- Canada – We remain constructive on the energy complex, including the Canadian oil majors, as we think oil supply tightness points to higher prices through the cycle. Despite the multiple headwinds facing Canadian banks, we believe income-oriented investors with a long-term view can discover opportunities.
- Continental Europe – We favor leading semiconductor equipment manufacturers, electrical equipment providers that are supplying infrastructure for generative artificial intelligence data centers, luxury stocks, and select European Industrials stocks tied to decarbonization, automation, and onshoring trends.
- UK – We maintain our bias toward defensive, quality UK companies that generate a high proportion of revenue internationally and trade at a steep discount to international peers. Our preferred defensive sector remains Health Care, but Consumer Staples is becoming more appealing to us given cheaper valuations.
- Asia Pacific – Japan remains our preferred developed market in Asia partly due to positive structural changes underway. Going forward, we expect greater foreign interest to be another support for the equity market. For the Chinese market, we favor owning some defensive and high-dividend-yield stocks for downside protection and income.
Fixed Income: The “year of the bond” hasn’t been much of a year at all
The banner year for bonds that we expected in 2023 after a dismal performance in 2022 hasn’t materialized thus far, but we continue to expect steady gains as rate hike cycles near their end points.
While inflation remains elevated globally, we now have sufficient data in hand to suggest that the tide has indeed turned lower. Central banks will stay on high alert, and we believe a more cautious policy approach should limit economic risks. Before bonds can begin the kind of rally that we have been anticipating, inflation will need to be well and truly on its way back toward target levels, in our view.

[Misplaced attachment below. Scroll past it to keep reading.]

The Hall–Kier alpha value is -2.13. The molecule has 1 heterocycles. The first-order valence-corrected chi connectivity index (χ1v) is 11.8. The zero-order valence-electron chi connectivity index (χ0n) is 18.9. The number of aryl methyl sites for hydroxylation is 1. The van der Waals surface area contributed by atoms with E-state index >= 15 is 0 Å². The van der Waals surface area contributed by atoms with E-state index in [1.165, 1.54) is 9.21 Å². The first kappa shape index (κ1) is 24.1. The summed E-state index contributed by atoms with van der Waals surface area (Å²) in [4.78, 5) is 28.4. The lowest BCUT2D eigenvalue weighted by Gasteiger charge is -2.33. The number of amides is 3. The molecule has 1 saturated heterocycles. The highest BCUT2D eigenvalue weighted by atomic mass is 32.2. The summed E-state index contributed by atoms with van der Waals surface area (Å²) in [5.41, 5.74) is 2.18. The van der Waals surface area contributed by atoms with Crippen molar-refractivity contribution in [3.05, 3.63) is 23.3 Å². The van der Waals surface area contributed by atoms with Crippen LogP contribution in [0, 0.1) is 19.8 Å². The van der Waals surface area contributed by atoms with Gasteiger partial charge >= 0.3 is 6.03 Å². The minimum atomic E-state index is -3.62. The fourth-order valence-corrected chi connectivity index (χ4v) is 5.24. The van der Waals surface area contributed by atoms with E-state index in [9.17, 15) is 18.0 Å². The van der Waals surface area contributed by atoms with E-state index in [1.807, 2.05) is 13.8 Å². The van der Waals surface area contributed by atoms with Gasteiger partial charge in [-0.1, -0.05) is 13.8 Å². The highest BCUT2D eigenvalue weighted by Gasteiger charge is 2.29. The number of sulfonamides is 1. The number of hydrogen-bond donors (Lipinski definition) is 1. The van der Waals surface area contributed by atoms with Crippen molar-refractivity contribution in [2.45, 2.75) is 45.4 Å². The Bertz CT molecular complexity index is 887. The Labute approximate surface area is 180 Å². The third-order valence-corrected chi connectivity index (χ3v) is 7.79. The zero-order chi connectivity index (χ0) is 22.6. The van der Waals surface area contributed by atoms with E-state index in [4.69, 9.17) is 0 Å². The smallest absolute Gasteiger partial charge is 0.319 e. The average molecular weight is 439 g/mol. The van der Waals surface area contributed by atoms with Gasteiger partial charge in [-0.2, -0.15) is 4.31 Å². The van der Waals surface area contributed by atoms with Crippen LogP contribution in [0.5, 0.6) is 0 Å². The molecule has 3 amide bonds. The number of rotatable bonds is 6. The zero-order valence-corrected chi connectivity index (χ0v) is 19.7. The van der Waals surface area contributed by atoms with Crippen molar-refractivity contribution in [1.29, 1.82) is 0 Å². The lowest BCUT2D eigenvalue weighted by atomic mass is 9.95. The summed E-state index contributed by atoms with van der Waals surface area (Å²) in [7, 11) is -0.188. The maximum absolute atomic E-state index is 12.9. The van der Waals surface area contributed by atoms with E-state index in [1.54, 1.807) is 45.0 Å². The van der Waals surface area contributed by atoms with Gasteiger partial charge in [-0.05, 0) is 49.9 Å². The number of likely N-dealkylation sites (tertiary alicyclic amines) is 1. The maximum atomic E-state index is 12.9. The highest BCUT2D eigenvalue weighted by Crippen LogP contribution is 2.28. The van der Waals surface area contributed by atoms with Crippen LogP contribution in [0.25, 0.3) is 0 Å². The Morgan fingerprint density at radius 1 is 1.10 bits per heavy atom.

We expect yields to fall in the back half of the year, but only modestly so as resilient economies are unlikely to see tight central bank policy give way to rate cuts—extending the window for investors to put money to work at historically high yields.
In the U.S., we have dialed back our return expectations somewhat from high single digits to something in the four percent to six percent range as we see bonds as likely to deliver little more than the coupons paid for the year.
For bond investors who don’t often worry about total-return potential but rather the income provided by their capital allocations to bonds—the outlook could hardly be better, in our view.
While we think central banks will take a more cautious approach going forward after a year of brute force, bond investors are in a unique—and privileged—position. From our vantage point, bond yields have rarely appeared more attractive, while at the same time bonds should provide strong capital appreciation potential for portfolios should prices rally if and when central banks pivot back toward rate cuts as economic growth and inflation eventually cool.
For more details on the investment views and opportunities, as well as guidance for regional fixed income markets and forecasts for commodities and currencies, please take a look at our complete Global Insight 2023 Midyear Outlook . The individual feature articles are also available separately: “Rallies, recessions, and realistic thinking” and “The ‘year of the bond’ hasn’t been much of a year at all.”